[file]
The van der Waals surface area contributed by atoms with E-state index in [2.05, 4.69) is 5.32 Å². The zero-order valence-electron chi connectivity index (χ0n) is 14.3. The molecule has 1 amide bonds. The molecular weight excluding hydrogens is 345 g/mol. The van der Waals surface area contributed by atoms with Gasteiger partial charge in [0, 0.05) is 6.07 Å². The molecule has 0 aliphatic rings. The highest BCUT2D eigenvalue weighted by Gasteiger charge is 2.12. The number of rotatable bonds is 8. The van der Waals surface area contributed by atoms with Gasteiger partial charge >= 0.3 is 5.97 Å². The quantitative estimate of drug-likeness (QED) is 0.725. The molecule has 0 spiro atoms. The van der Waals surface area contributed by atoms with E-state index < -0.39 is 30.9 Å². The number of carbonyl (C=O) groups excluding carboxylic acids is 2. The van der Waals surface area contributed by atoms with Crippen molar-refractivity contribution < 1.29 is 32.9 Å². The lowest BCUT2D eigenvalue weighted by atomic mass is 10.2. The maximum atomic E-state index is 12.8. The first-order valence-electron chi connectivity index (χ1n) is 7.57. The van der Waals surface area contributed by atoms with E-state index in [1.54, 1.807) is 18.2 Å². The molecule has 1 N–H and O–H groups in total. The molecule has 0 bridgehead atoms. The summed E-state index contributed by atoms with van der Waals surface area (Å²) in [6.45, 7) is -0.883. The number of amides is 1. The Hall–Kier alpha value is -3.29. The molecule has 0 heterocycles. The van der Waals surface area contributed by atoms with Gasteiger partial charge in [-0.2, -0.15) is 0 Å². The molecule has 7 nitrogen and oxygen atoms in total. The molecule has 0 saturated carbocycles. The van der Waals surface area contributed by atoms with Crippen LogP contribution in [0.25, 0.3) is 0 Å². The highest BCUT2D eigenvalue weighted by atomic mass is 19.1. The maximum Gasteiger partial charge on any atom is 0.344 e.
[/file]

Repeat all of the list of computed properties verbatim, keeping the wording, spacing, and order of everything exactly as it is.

The van der Waals surface area contributed by atoms with E-state index in [2.05, 4.69) is 5.32 Å². The zero-order valence-electron chi connectivity index (χ0n) is 14.3. The molecule has 1 amide bonds. The molecular weight excluding hydrogens is 345 g/mol. The van der Waals surface area contributed by atoms with Gasteiger partial charge in [0, 0.05) is 6.07 Å². The molecule has 0 aliphatic rings. The highest BCUT2D eigenvalue weighted by Gasteiger charge is 2.12. The number of rotatable bonds is 8. The van der Waals surface area contributed by atoms with Gasteiger partial charge >= 0.3 is 5.97 Å². The quantitative estimate of drug-likeness (QED) is 0.725. The molecule has 0 spiro atoms. The van der Waals surface area contributed by atoms with E-state index < -0.39 is 30.9 Å². The number of carbonyl (C=O) groups excluding carboxylic acids is 2. The van der Waals surface area contributed by atoms with Crippen molar-refractivity contribution < 1.29 is 32.9 Å². The lowest BCUT2D eigenvalue weighted by atomic mass is 10.2. The maximum atomic E-state index is 12.8. The first-order valence-electron chi connectivity index (χ1n) is 7.57. The van der Waals surface area contributed by atoms with E-state index in [1.54, 1.807) is 18.2 Å². The molecule has 1 N–H and O–H groups in total. The molecule has 0 bridgehead atoms. The summed E-state index contributed by atoms with van der Waals surface area (Å²) in [6.45, 7) is -0.883. The number of amides is 1. The Hall–Kier alpha value is -3.29. The molecule has 0 heterocycles. The van der Waals surface area contributed by atoms with Gasteiger partial charge in [-0.2, -0.15) is 0 Å². The molecule has 7 nitrogen and oxygen atoms in total. The molecule has 0 saturated carbocycles. The van der Waals surface area contributed by atoms with Crippen LogP contribution in [0.25, 0.3) is 0 Å². The highest BCUT2D eigenvalue weighted by atomic mass is 19.1. The maximum Gasteiger partial charge on any atom is 0.344 e.